This post (outraged/delighted) me so much I spilled my delicious Mountain Dew all over my Logitech keyboard and yet it continued to function! I guess I won't have to take it to the fantastic repair people at my local Best Buy and can instead use the money to buy more delicious Mountain Dew. I'm so glad I got this job as a Stealth Marke...

...wait, whaddayamean I'm fired?
posted by griphus at 8:18 AM on February 5, 2010 [1 favorite]


Does this mean my beer blogger buddy is in trouble for reviewing the latest bourbon barrel brew? See what I did there? Seriously, is he OK as long as he occasionally says something sucks? He also reviews really expensive single malts, well above some hypothetical $50 cutoff.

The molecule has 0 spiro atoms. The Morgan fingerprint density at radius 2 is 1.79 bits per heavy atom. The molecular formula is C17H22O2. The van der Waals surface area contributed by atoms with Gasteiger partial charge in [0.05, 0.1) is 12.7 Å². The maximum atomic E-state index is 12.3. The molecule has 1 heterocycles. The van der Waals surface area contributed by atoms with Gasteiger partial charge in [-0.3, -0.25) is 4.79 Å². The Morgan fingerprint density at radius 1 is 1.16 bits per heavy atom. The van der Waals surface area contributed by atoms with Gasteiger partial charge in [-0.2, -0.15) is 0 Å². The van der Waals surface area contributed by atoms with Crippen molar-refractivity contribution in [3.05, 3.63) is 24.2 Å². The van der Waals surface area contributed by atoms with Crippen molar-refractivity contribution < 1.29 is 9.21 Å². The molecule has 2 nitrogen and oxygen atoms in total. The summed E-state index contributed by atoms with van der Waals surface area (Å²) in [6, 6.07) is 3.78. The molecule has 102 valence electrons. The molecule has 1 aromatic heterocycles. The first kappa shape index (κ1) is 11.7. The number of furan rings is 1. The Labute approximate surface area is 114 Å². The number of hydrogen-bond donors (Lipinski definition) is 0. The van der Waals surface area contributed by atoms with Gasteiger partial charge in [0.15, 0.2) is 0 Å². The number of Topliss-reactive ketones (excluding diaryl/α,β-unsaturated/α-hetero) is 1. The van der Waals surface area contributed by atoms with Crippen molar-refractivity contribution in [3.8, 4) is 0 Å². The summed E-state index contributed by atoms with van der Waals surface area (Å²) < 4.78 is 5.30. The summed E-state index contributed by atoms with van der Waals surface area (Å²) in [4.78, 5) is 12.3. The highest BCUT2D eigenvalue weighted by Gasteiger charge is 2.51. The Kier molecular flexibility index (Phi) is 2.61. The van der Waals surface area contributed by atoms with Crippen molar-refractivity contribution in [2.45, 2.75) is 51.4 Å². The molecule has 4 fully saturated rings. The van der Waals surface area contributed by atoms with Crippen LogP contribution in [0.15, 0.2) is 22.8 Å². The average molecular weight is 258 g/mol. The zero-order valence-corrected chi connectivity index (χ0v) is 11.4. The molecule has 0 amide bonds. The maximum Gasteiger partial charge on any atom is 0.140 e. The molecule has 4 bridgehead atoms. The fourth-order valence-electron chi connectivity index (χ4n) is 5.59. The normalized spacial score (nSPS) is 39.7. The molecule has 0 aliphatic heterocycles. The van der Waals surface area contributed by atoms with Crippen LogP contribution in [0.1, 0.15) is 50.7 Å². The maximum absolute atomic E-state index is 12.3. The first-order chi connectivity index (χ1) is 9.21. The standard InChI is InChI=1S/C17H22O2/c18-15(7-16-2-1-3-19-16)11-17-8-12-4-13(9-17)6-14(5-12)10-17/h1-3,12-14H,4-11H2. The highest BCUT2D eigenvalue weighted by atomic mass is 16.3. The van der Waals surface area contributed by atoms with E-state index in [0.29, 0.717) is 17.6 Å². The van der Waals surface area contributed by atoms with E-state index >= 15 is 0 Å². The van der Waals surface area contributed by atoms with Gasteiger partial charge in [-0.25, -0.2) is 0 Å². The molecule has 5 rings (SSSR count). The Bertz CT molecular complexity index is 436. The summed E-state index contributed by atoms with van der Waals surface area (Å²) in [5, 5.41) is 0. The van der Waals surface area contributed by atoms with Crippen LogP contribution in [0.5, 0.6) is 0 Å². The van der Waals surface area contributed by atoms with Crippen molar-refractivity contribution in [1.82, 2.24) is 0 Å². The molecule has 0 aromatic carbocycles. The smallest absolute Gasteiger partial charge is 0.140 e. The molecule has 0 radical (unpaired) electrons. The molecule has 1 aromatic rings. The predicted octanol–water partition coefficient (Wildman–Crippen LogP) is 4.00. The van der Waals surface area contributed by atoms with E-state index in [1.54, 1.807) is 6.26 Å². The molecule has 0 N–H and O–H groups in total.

posted by fixedgear at 8:21 AM on February 5, 2010


Also, "word of mouth" marketing is the scourge of mommy blogs. It's really hard to find well-written, interesting blogs when 95% of them are "I had this horrible problem with my baby, until I found this magic product that solved everything!"

My wife is big into the mommy blogs. Apparently she's a bigger-than-a-nobody name (I don't know how much bigger than nobody because I'm not allowed to read hers and I don't follow any others). She even does reviews. But she puts them on separate sites where it is clear she has been compensated for the review. She doesn't feel compelled to do a positive review, but. While she can post any review she wants and gets paid for it, they only link to the positive ones which makes the negative ones harder to find.

On her personal blog she sometimes mentions products, but not for compensation. Just in the natural course of discussion.